37. Matthen M (2000) What is a hand? What is a mind? Revue Internationale de Philosophie 214:653–672Google Scholar
  38. Matthen M (2007) Defining vision: what homology thinking contributes. Biol Philos 22:675–689CrossRefGoogle Scholar
  39. Mayr E (1959) Typological versus Population Thinking. In: Evolution and Anthropology: a Centennial Appraisal. The Anthropological Society of Washington, Washington D.C., pp 409-412.Google Scholar
  40. Mayr E (1969) Principles of systematic zoology. McGraw Hill, New YorkGoogle Scholar
  41. Minelli A (1998) Molecules, developmental modules, and phenotypes: a combinatorial approach to homology. Mol Phylogenet Evol 9:340–347CrossRefGoogle Scholar
  42. Müller G (2003) Homology: the evolution of morphological organization. In: Müller G, Newman S (eds) Origination of organismal form: beyond the gene in developmental and evolutionary biology. MIT Press, Cambridge, pp 51–69Google Scholar
  43. Müller G, Newman S (1999) Generation, integration, autonomy: three steps in the evolution of biology. In: Bock G, Cardew G (eds) Homology. Wiley, New York, pp 65–72Google Scholar
  44. Patterson C (1982) Morphological characters and homology. In: Joysey K, Friday A (eds) Problems of phylogenetic reconstruction. Academic Press, London, pp 21–74Google Scholar
  45. Patterson C (1987) Introduction. In: Patterson C (ed) Molecules and morphology in evolution: conflict or compromise?. Cambridge University Press, Cambridge, pp 1–22Google Scholar
  46. Prum R, Brush A (2002) The evolutionary origin and diversification of feathers. Q Rev Biol 77:261–291CrossRefGoogle Scholar
  47. Rieppel O (1994) Homology, topology, and typology: the history of modern debates. In: Hall B (ed) Homology: the hierarchical basis of comparative biology. Academic Press, San Diego, pp 64–101Google Scholar
  48. Rosenberg A (2006) Darwinian reductionism. Or, how to stop worrying and love molecular biology. Chicago University Press, ChicagoGoogle Scholar
  49. Roth L (1994) Within and between organisms: replicators, lineages, and homologues. In: Hall B (ed) Homology: the hierarchical basis of comparative biology. Academic Press, San Diego, pp 302–338Google Scholar
  50. Salmon W (1984) Scientific explanation and the causal structure of the world. Princeton University Press, PrincetonGoogle Scholar
  51. Shubin N, Tabin C, Carroll S (1997) Fossils, genes and the evolution of animal limbs. Nature 388:639–648CrossRefGoogle Scholar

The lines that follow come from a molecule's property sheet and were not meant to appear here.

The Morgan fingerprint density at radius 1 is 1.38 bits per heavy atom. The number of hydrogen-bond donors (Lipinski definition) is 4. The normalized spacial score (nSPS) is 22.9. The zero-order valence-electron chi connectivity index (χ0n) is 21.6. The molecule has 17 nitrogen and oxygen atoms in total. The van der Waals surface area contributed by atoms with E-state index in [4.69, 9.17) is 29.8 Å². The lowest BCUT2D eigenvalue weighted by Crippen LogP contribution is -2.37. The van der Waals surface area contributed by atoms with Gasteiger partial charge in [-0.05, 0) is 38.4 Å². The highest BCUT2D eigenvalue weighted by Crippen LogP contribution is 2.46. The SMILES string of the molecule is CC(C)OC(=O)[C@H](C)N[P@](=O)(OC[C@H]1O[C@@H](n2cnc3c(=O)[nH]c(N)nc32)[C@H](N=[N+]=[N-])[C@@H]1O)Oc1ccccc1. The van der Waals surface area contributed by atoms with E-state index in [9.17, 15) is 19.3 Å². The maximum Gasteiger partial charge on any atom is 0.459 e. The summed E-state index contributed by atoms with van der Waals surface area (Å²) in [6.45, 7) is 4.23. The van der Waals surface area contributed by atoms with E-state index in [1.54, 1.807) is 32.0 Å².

52. Sneath P, Sokal R (1973) Numerical taxonomy. W H Freeman, San FranciscoGoogle Scholar
  53. Striedter G (1999) Homology in the nervous system; of characters, embryology and levels of analysis. In: Bock G, Cardew G (eds) Homology. Wiley, New York, pp 158–170Google Scholar
  54. Striedter G, Northcutt G (1991) Biological hierarchies and the concept of homology. Brain Behav Evol 38:177–189CrossRefGoogle Scholar
  55. Szathmary E (2006) Path dependence and historical contingency in biology. In: Wimmer A, Kössler R (eds) Understanding change: models, methodologies, and metaphors. Palgrave Macmillan, New York, pp 140–157Google Scholar
  56. Van Fraassen B (1980) The scientific image. Oxford University Press, New YorkCrossRefGoogle Scholar
  57. Van Valen L (1982) Homology and causes. J Morphol 173:305–312CrossRefGoogle Scholar
  58. Wagner G (1989) The biological homology concept. Annu Rev Ecol Syst 20:51–69CrossRefGoogle Scholar
  59. Wagner G (1994) Homology and the mechanisms of development. In: Hall B (ed) Homology: the hierarchical basis of comparative biology. Academic Press, San Diego, pp 273–299Google Scholar
  60. Wagner G (1996) Homologues, natural kinds and the evolution of modularity. Am Zool 36:36–43Google Scholar
  61. Wagner G (1999) A research programme for testing the biological homology concept. In: Bock G, Cardew G (eds) Homology. Wiley, New York, pp 125–134Google Scholar
  62. Wagner G (2000) What is the promise of developmental evolution? Part I: Why is developmental biology necessary to explain evolutionary innovations? J Exp Zool (Mol Dev Evol) 288:95–98CrossRefGoogle Scholar
  63. Wagner G (2007) The developmental genetics of homology. Nat Rev Genet 8:473–479CrossRefGoogle Scholar
  64. Wagner G, Misof Y (1993) How can a character be developmentally constrained despite variation in developmental pathways? J Evol Biol 6:449–455CrossRefGoogle Scholar
  65. Wake D (1994) Comparative terminology. Science 265:268–269CrossRefGoogle Scholar
  66. Wake D (1999) Homoplasy, homology and the problem of ‘sameness’ in biology. In: Bock G, Cardew G (eds) Homology. Wiley, New York, pp 24–33Google Scholar
  67. Wake D (2003) Homology and homoplasy. In: Hall B, Olson W (eds) Keywords and concepts in evolutionary developmental biology. Harvard University Press, Cambridge, pp 191–200Google Scholar
  68. Wenzel J (1992) Behavioral homology and phylogeny. Annu Rev Ecol Syst 23:361–381CrossRefGoogle Scholar
  69. West-Eberhard M (2003) Developmental plasticity and evolution. Oxford University Press, New YorkGoogle Scholar
  70. Winther R (2006) Parts and theories in compositional biology. Biol Philos 21:471–499CrossRefGoogle Scholar

Copyright information

© Springer Science+Business Media B.V. 2012

Authors and Affiliations

  1. 1.Department of PhilosophyUniversity of CalgaryCalgaryCanada

Personalised recommendations